The public health oriented wonks have a different perspective about PSA (or whatever screening procedure is at issue) screening that a practicing urologist might.The former group has to consider the total cost to society( which I believe is basically a bogus concept in that context) while the later wants to detect cancer earlier and yes, he has the economically advantageous opportunity to do more procedures ( from biopsy to surgery) if lots of men have their PSA values measured. If you believe that entities allegedly writing in the context of the greater good, really only have their nebulous goal in mind (this includes the prestigious USPSTF panels), you should read this entry.

DrRich takes us through the fascinating history of the rise and fall and rise of the concept of "metabolic syndrome" and what, if any, specialty medical group should promote and exploit it and coins (I think he coined it) the intriguing and thought provoking term of predatory guidelines.

Physician and lawyer ownership-interesting contrast

Hat tip to the Blog A Stitch in Haste for pointing out this interesting distinction.Physicians, in Mr. Pete Stark's view cannot or should not be trusted to own ,for example,a hospital because of the fear their avarice will overwhelm their fiduciary duty to their patients. ( I have written before about what I believe to be an erosion of that duty by the New Professionalism). Pete Stark has a penchant to introduce legislation to limit what a physician can do in terms of referring patients to various health care facilities. To get flavor of the "Stark Law" go to this analysis of the complexities involved in this statute.More on recent congressional efforts to restrict who can own hospitals can be found here.

By startling contrast-any one but a lawyer is legally not allowed to own a law firm.No one but a lawyer can own a law firm-others cannot be trusted.Of course, owning a law firm is one thing, owning a hospital or imaging center is something else but the disconnect between the general level of public trust for the two professions and the perceived need to control one group to a much greater extent than the other is something to think about.

Thursday, June 05, 2008

New Asthma guidelines (again) and another meta-analysis re:LABAs and asthma

The National Heart,Lung and Blood folks have authored still another set of asthma guidelines-all you would ever want to know in 440 pages. (5.22 MB).Several links from the NHLBI site did not work and one version was only 3.88 MB. This one seemed to work, however.Physicians who treat asthma are obligated to plow through it but if you prefer to read the written page as opposed to the computer screen be prepared to replace your print cartridge.

In other asthma news,the issue of the safety of LABA use in asthma has been revisited in a recent issue of the Annals of Internal Medicine.I have written before about the candidate for the worse randomized clinical trial of the century,the memorably flawed SMART trial, and the subsequent impressively flawed meta-analysis (relying heavily on the results of SMART) unfortunately published in the Annals of Internal Medicine by the Salpeter team and the kurfuffle it generated. In an act of apparent contrition, the Annals has published another meta-analysis regarding the use of long acting beta agonists (LABAs) in the treatment of asthma and found LABAs innocent. (Since I have been so critical of certain aspects of meta-analyses,one could ask why I would believe this paticular one. The answer is I believe-or at least I quote- those that conform with my preconceived notions and biases about the subject.) Here is another meta-analysis that provides support for the widely held position and my notion that LABAs are beneficial in COPD.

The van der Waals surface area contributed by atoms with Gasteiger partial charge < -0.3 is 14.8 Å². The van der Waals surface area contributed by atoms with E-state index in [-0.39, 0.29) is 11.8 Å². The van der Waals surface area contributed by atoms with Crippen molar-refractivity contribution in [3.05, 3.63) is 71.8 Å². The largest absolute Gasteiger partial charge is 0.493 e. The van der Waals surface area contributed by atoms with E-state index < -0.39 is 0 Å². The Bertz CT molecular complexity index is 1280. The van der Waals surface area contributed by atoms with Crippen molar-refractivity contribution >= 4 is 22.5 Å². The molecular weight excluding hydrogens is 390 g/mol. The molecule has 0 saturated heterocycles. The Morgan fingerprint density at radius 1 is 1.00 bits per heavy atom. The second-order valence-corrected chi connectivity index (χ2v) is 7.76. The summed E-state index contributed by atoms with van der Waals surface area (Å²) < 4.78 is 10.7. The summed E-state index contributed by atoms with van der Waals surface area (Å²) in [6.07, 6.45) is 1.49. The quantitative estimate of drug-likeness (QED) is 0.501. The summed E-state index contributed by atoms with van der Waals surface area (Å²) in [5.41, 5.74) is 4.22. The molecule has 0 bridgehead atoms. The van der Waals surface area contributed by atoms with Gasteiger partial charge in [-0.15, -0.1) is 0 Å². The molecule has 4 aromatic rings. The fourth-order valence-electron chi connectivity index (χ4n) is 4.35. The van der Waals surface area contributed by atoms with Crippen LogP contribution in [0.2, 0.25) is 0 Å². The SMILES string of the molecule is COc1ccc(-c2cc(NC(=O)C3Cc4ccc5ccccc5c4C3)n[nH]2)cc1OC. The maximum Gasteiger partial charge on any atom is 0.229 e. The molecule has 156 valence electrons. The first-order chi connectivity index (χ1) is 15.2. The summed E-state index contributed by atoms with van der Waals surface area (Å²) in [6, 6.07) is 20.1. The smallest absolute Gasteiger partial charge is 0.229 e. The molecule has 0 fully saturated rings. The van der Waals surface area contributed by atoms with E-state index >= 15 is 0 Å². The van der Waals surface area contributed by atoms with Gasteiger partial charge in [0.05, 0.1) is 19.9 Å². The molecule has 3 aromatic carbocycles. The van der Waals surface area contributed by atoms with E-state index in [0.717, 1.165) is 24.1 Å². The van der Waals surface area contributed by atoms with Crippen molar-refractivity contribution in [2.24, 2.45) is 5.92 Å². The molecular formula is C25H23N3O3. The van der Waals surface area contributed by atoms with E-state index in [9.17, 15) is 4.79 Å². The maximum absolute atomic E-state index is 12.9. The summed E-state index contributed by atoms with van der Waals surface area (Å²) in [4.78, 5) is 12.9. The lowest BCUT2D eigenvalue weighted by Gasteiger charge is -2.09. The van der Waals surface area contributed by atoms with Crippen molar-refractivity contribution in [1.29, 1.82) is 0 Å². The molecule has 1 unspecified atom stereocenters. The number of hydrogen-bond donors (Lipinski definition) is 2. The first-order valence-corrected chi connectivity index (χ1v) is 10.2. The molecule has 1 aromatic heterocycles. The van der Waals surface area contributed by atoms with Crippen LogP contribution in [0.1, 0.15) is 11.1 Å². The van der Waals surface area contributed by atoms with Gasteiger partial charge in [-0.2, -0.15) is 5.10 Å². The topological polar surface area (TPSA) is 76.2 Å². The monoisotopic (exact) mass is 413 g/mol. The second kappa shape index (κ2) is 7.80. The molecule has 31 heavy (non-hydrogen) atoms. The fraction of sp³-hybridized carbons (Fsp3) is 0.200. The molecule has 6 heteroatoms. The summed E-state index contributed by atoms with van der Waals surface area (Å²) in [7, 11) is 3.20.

Used properly LABAs add value to asthma treatment. They are to be added to the treatment program after inhaled corticosteroid (ICS) have been started but along with resuce beta agonist use appear to be inadequate for control. This is the role for LABAs according to the new guidelines. LABAs are not to be used for rescue therapy. Frequent use of a short or long acting beta-agonist in a poorly controlled asthmatic (one who should be on steroids) is a harbinger of ER visits, a required intubation and worse.

Monday, June 02, 2008

It is not your father's medical ethics any more

Can the traditional medical ethical prime directive of placing the individual patient's interest first survive in a financial environment in which physician autonomy is greatly diminished and income for most physicians is controlled by third party payers. More broadly put, Dr. Edmund D. Pellegrino asked in 1995 (JAMA,May 24/31,1995,Vol 273,no 20,) " Is medical ethics a social, historical, or economic artifact?Or are there some universal , enduring principles?